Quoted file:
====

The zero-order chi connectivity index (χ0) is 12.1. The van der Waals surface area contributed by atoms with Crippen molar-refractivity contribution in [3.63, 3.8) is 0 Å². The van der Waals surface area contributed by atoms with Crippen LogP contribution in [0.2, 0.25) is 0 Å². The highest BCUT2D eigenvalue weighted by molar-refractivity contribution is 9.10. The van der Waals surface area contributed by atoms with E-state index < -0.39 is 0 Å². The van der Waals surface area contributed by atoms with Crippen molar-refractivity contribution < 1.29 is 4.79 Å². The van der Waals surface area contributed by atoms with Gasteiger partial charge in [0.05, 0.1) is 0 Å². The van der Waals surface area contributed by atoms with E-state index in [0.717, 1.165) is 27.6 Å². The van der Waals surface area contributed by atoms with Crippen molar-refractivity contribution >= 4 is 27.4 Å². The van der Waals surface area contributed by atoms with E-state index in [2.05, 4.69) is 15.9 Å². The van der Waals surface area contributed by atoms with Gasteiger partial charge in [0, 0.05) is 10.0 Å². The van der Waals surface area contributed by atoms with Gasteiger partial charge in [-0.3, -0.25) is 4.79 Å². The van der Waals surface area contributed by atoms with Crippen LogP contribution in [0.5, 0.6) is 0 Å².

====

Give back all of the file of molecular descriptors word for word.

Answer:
The zero-order chi connectivity index (χ0) is 12.1. The van der Waals surface area contributed by atoms with Crippen molar-refractivity contribution in [3.63, 3.8) is 0 Å². The van der Waals surface area contributed by atoms with Crippen LogP contribution in [0.2, 0.25) is 0 Å². The highest BCUT2D eigenvalue weighted by molar-refractivity contribution is 9.10. The van der Waals surface area contributed by atoms with E-state index < -0.39 is 0 Å². The van der Waals surface area contributed by atoms with Crippen molar-refractivity contribution < 1.29 is 4.79 Å². The van der Waals surface area contributed by atoms with Gasteiger partial charge in [0.05, 0.1) is 0 Å². The van der Waals surface area contributed by atoms with E-state index in [0.717, 1.165) is 27.6 Å². The van der Waals surface area contributed by atoms with Crippen molar-refractivity contribution >= 4 is 27.4 Å². The van der Waals surface area contributed by atoms with E-state index in [2.05, 4.69) is 15.9 Å². The van der Waals surface area contributed by atoms with Gasteiger partial charge in [0, 0.05) is 10.0 Å². The van der Waals surface area contributed by atoms with Gasteiger partial charge in [-0.3, -0.25) is 4.79 Å². The van der Waals surface area contributed by atoms with Crippen LogP contribution in [0.5, 0.6) is 0 Å².